Biden has long been Trump’s No. 1 target. The president has confided that he believes the former vice president is the Democrat who poses the biggest threat to siphon off some of his working-class support in Michigan, Wisconsin and Pennsylvania.
But Trump and his allies have also taken note of Sanders’ fundraising prowess and recent polling surge. Trump's team has hammered Sanders in the wake of the drone strike that killed Soleimani, believing it can be used to tarnish the Vermont senator’s foreign policy credentials and commander in chief appeal.
Trump has told advisers that he's not been certain how to approach Pete Buttigieg, the 37-year-old former mayor of South Bend, Indiana. The president has largely spared Buttigieg from attacks, save for digs on his lack of experience and difficult-to-pronounce last name.
Trump has been happy to mark the moment when candidates drop out, particularly with former Rep. Beto O’Rourke. And he took to Twitter on Monday to sarcastically salute the departure of Sen. Cory Booker, writing: “Now I can rest easy tonight. I was sooo concerned that I would someday have to go head to head with him!”
The Trump campaign has been given pause by the money at the disposal of one other Democrat, former New York City mayor Michael Bloomberg. The two men had uneasily co-existed in Manhattan, with Bloomberg’s wealth and social status dwarfing the reality TV star’s own standing, fueling a one-sided rivalry.
Though Bloomberg’s lavish campaign spending has yet to translate to much movement in the polls, Trump has begun attacking him on Twitter and his team opted to match his $10 million Super Bowl ad buy.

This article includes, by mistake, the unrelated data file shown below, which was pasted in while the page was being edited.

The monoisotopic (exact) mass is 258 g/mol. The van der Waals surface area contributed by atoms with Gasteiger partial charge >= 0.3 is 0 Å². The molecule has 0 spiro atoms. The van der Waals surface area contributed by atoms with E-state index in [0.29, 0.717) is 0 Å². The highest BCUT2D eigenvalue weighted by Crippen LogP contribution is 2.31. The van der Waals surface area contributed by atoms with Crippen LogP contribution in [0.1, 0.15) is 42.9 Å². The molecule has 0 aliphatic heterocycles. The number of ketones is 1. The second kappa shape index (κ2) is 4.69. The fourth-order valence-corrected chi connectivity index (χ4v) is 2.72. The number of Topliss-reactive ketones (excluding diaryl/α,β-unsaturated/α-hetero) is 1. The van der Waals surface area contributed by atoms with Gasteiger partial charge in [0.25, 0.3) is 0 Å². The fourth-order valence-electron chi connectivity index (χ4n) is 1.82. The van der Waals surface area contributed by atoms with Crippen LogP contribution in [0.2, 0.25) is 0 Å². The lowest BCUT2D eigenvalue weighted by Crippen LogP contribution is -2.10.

Trump has harshly criticized the process that led to his impeachment, believing it is a permanent stain on his legacy. But he has embraced its political side effects, pointing to an increase in campaign contributions and supporter enthusiasm while also mulling a series of rallies timed to his expected acquittal in the Republican-controlled Senate.
He has also refused to allow the Democrats to capture the media spotlight during the primary process.
He hosted a rally in the battleground state of Wisconsin on Tuesday during the Democrats’ last debate before the Iowa caucuses. And later this month, just days before the caucuses, the president will host two more rallies: one in the New Jersey district of a congressman who switched parties to become a Republican out of protest about impeachment, the other in Iowa itself.
The president is in frequent contact with his campaign, political advisers and late-night telephone confidants to gauge their feelings on the Democratic field. Brad Parscale, his campaign manager, spent days at Mar-a-Lago during the winter break. And one of Trump's top aides, son-in-law Jared Kushner, has shifted more of his focus to the president’s reelection effort.
Some Democrats feel that Trump has sabotaged himself by only focusing on the portion of the electorate that already supports him.
“Every policy, every speech, every tweet has been about his reelection,” said Karine Jean-Pierre, senior adviser at the liberal group MoveOn.org. “But the problem for Trump is that in his three years of running for reelection he has done nothing to expand his base. Nothing to reach out to people who didn’t vote for him."
Republicans say Trump has a keen sense of how to motivate his supporters in a base election.
“He’s making sure the Democrats don’t get free shots at messaging," said Jason Miller, former communications director for Trump's 2016 campaign. "Both of his political fists are up and he’s ready to fight.”
Associated Press writer Zeke Miller contributed to this report from Washington.